It’s a case that highlights absurdities that exist in the category and the health claims process, says EU food law expert and author, Bert Schwitters, in this guest piece.
FoodWatch contends that margarine containing cholesterol-lowering sterols must be classified as a medicinal product although the case itself rests on a more technical matter.
On the Dutch version of its website, the FoodWatchers state that Unilever's Becel pro.activ is a "cholesterol-lowering medicinal product" that has "the form of a food-product to which a highly concentrated active ingredient has been added."
FoodWatch also states the health benefits of the product "have not been proved." Readers are invited to sign a petition entitled: "Do you agree that Becel pro.activ does not belong in the supermarket ?"
For one thing, FoodWatch is barking up the wrong tree because the claims are EU-approved and usable by the plant sterol and stanol sector. They are not specific to Unilever or Becel pro.activ.
The European Food Safety Authority (EFSA) NDA Panel approved the submissions, then they were backed by the European Commission.
NDA panellists are meticulously screened to prevent someone being tainted by the slightest shadow of a connection with ‘industry’.
When it comes to the use of health claims in commercial communication, food business operators are far, cosmically far, removed from the evaluation and authorisation process. The cholesterol lowering health claims used by Unilever are Union-authorised claims for sterols and stanol-esters.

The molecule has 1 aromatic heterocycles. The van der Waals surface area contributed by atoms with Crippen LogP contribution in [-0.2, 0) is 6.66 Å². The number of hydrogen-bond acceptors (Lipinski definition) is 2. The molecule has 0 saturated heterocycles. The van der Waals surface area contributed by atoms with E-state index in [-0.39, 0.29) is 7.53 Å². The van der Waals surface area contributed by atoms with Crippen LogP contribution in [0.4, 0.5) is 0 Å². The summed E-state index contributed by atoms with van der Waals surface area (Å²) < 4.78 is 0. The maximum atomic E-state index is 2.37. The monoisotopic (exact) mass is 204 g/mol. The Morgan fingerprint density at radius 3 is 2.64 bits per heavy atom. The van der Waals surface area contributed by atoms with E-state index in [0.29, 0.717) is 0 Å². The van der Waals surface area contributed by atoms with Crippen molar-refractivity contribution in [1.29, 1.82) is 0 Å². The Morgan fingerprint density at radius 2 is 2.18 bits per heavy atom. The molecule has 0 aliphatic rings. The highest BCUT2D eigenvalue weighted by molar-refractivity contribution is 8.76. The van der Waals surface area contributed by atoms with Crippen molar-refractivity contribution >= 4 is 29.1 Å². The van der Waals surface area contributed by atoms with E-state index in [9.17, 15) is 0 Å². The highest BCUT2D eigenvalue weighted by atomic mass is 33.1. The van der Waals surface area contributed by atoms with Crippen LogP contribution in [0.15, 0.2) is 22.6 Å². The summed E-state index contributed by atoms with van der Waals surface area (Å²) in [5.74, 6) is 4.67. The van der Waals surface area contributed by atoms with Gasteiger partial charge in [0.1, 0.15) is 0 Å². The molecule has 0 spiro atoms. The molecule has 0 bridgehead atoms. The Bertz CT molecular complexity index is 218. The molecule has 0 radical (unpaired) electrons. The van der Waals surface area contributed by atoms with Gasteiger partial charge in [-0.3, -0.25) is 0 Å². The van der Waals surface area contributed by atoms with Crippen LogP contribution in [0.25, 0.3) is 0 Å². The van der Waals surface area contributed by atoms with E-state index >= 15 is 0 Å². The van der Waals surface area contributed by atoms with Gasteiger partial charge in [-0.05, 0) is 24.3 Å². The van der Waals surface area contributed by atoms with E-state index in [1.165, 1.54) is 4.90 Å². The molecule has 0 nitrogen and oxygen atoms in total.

In its zeal to brandish an important food business operator, FoodWatch conveniently overlooks the regulatory reality that Unilever must respect when it communicates about pro.activ. Undeterred, FoodWatch invites consumers to support its petititon that Unilever should apply for a marketing authorisation to place Becel pro.activ on the market as a medicinal product.
Commercially speaking, this might not be such a bad idea. Unilever should think about this suggestion. After all, cholesterol lowering ‘statins’ are among the most profitable drugs of all time. And they achieve precisely what pro.activ seems to accomplish.
It is here that FoodWatch touches a nerve.
In 2013 the European Commission added a disclaimer to the claim, stating manufacturers had to warn that products like pro.activ were not intended for people who don't need them.
Who are these bionic consumers who do not need to control their blood cholesterol level? You? Me? How does anyone know whether he/she belongs to this mysterious and undefined group? Who must protect him-/herself against the risk of potentially purchasing a product he/she doesn't need? How do you figure out that all the stanols and sterols you have been dutifully consuming all those years have not been in vain because you didn't need them?
When these products, according to one Union-authorised health claim also "contribute to the maintenance of normal blood cholesterol levels," who then belongs to the group of people who don't need to control blood cholesterol?
Unimportant as this cholesterolimbroglio may seem in the broader context of public health and the "hectics" of daily life, it sheds light on the fact that when government bureaucrats take control of things, we inevitably get a mushrooming complexity that might well fit the Wonderland where Alice could have said: "Come and see, my little consumers. I have something wonderful for you. It tastes just as good as eggs in the morning. You should eat it every day and, I promise you, it brings you healthy hearts and kisses. It will also save your life. But beware, little consumers, I haste to say, it's not for those of you who don't need it. And what's so very funny, although I assure you that all of you need it, I'm not going to tell you which ones of you don't need it!"
This is an abbreviated version of Schwitters' blog that can be found here.